It is an opportunity of which Brendan Rodgers will be well aware, and he remains bullish. "The key ingredient we take away from this season will be belief. So we're going to be better for that and we'll go into next season with belief and that is going to make us a real force next year. Other teams will improve, of course, but we'll be better as well." Rodgers' optimism is shared by the jewel in Liverpool's crown, Luis Suarez, who this week talked of progress at Anfield: "Let's hope this is the start of a great period for the club, where we aim even higher and achieve our goals."
Suarez's use of "we" should console even the most disappointed of supporters on Sunday evening. Thwarting the expected approach from Real Madrid will be the most crucial piece of summer business, but reinforcements are also required at left full-back and even in central defence, where Mamadou Sakho has rarely looked entirely comfortable.
The added pressure of at least six midweek Champions League matches increases the necessity for added strength in depth, and the manager admitted as much after the victory over Newcastle. "We absolutely have to bolster this squad," Rodgers admitted. There are certainly plenty more reasons for players to be attracted to a move to Anfield than 12 months ago.
With the fight for justice off the field and a fight for the title on it, this has been a memorable season for everyone concerned with Liverpool, the performance of the team far beyond anyone's most optimistic aspirations.
It would undermine the distinction of the last eight months to suggest that the hard work only starts now, but this will be a critical summer for the club. There must be a concerted determination to ensure that this is the start of a brighter future, rather than just Liverpool's season in the sun.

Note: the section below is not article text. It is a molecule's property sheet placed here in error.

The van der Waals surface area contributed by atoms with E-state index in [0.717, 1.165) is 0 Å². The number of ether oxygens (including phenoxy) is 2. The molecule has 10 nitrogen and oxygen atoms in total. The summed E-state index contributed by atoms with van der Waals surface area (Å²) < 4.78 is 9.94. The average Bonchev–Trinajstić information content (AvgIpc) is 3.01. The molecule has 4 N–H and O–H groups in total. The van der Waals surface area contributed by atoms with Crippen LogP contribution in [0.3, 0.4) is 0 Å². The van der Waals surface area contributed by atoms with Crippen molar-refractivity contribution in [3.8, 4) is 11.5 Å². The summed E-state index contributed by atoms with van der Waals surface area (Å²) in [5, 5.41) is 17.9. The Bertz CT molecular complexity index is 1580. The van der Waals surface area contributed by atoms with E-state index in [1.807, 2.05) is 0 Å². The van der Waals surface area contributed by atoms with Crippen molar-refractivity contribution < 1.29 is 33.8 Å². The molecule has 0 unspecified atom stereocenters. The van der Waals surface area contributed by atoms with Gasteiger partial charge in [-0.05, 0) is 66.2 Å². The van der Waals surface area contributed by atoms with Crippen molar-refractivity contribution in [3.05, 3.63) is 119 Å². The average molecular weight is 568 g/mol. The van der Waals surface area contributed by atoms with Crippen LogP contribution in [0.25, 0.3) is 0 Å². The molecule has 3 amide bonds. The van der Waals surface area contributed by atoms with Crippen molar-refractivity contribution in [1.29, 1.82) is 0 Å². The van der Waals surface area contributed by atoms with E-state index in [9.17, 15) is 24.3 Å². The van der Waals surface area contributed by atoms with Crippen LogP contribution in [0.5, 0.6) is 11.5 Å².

Daniel Storey - Follow him on Twitter.
Lfcfan80: not sure how we could be any worse tbh. But agree with your point - pool could challenge next season. However, if you accept that lack of european football helped this season (less chance of injuries, less travelling, more time to prepare for matches) then you have to accept it will have an impact next season. It's likely that the squad will be stretched so you'll need say a handful of quality squad players (either bought or brought through) and maybe one or two top class first teamers. Certainly not inconceivable that this will happen and you could be challenging. But it will be more difficult next year regardless as other teams will kick on too and you will have at least 6 extra games which can potentially have a direct impact on 12 league games. For example, look at Chelsea. Their squad is a lot deeper and they struggled at times in the league. If I were a pool fan I'd be looking to consolidate the top 4 place and anything else is a bonus. Then build on that each year by adding players.- GVMUFC